I collected some cockles from the beach today and would like to try cooking them tomorrow. In the meantime I have soaked the cockles in tap water and I have added some salt into it. I have not put them in the fridge. Is this the correct procedure?

4 Answers 4


I'm familiar with the preparation of what the Portuguese call Amêijoa and Berbigão (the former being a clam, the later a cockle).

A general advice upfront: make sure that cockles in your region at this season are safe to eat as shellfish tend to accumulate potential harmful substances in their tissue.

Cleaning with seawater
I (or already the fishermen that collected the cockles) usually put them in a container with seawater which was changed every five or six hours. The more often you repeat this procedure the less sand you'll have in your meal (however, even in restaurants it is not uncommon to find a bit of sand). You don't want to keep them in there longer than a day though. Keep them out of direct sunlight. Refrigeration generally is not necessary for half a day to a day. Afterwards discard all individuals that are open (= dead) and use the remaining cockles to prepare your meal.

Cleaning with freshwater
I have never put them into freshwater, therefore here only a guess: theoretically you can simulate seawater by adding the right amount of salt. You'll miss all other elements though, including nutrition, and therefore will generate stress for the cockles which will likely impede their ability to filter water (= clean) and survive. I advice you to use seawater if you have access.

A recipe
A Portuguese recipe includes white wine, a fair amount of garlic, parsley and olive oil. Heat the olive oil in a pot, cut the garlic in half or quarters (not too small) and add them to the pot. Once they are precooked add the cockles and the white wine. Put a lid. Once the cockles are open they are ready to eat (some will not open - Discard closed cockles). Add the parsley when nearly all the cockles are open and cook for a minute more. Eat them straight out of the shell, maybe with a bit of lemon juice. Use bread to enjoy the cooked white wine mixture. Eat the garlic, it should taste delicious.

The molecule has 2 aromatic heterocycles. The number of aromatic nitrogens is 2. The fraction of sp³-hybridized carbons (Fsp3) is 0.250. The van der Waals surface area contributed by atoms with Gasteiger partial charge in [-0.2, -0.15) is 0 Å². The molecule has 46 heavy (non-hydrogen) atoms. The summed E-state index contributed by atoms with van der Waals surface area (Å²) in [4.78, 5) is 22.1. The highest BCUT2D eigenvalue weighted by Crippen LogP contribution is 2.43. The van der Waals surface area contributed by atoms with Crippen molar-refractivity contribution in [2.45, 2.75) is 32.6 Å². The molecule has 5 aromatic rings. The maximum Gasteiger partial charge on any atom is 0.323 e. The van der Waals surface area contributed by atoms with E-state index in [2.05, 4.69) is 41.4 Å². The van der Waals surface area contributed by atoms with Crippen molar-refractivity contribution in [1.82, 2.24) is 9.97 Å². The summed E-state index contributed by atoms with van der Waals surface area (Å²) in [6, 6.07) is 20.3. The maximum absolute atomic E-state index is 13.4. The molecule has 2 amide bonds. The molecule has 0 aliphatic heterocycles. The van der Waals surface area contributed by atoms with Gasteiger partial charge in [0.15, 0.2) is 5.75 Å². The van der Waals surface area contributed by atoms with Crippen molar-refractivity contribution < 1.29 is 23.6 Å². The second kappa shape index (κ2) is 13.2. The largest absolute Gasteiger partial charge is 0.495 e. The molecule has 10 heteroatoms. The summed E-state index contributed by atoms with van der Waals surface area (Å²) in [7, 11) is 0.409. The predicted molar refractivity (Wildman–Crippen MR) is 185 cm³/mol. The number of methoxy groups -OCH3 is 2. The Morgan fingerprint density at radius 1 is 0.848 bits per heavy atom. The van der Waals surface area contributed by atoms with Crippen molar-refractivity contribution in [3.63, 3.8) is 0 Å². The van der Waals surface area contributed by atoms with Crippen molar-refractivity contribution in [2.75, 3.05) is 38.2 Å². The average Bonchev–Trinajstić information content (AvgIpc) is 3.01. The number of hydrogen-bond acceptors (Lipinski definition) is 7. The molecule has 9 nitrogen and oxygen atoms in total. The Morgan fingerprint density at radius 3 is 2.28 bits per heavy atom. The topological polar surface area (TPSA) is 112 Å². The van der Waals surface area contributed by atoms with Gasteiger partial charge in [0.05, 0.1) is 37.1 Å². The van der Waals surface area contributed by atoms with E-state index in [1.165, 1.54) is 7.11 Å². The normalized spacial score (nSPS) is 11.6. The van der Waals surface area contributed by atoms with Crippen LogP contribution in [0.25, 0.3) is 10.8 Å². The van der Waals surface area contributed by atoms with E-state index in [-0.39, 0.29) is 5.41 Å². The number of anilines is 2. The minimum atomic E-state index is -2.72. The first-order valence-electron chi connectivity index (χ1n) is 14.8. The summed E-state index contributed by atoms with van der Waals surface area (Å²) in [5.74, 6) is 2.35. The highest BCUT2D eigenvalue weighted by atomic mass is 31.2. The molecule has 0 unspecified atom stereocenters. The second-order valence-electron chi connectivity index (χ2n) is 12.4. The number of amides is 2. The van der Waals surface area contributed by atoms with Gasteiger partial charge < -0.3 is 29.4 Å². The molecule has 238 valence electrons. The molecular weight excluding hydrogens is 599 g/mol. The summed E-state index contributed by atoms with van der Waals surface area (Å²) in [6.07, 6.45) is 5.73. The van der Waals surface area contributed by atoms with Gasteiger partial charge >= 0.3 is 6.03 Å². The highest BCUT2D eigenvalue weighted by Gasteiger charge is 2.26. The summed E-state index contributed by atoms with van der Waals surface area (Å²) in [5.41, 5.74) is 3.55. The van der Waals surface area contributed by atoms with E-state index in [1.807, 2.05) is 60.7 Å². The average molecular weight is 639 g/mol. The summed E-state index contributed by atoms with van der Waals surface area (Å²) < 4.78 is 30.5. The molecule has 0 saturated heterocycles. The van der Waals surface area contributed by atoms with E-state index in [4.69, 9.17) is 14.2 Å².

Used to collect these all the time as a kid in the summer holidays with my Grandparents. The method they always used was to to give them a good rinse in tap water, then leave them in a bucket full of tap water overnight and add some flour to it for them to feed on to help get rid of the grittiness.

As always, discard any open ones prior to cooking, along with any that don't open during cooking.


They'll die quickly in fresh water with or without "salt" added. Seawater with a cup of cornmeal added and mixed around (irritates them and they spit it out along with all the sand in a nice goopy mess), and change the water a couple of times a day. Not the best eating clam as they're mostly foot and pretty chewy but works great for chowder.


Cockles love oxygen, not floured water, they purge sand and grit in sea water (water with sea salt, NOT table salt.) Change of water during purging from a cold fast running from a tap for maximum oxygen. Our local clams hardly need any purging.

The cockles I have just purged (South Devon UK) were all but one totally purged. However grit was still in the shell and cooking juice. Muslim Sieve would have cured this problem. I did three purges, some time in-between without water. Best results yet! Cockles are temperamental, size of purging bowl, water temperature may make a difference.

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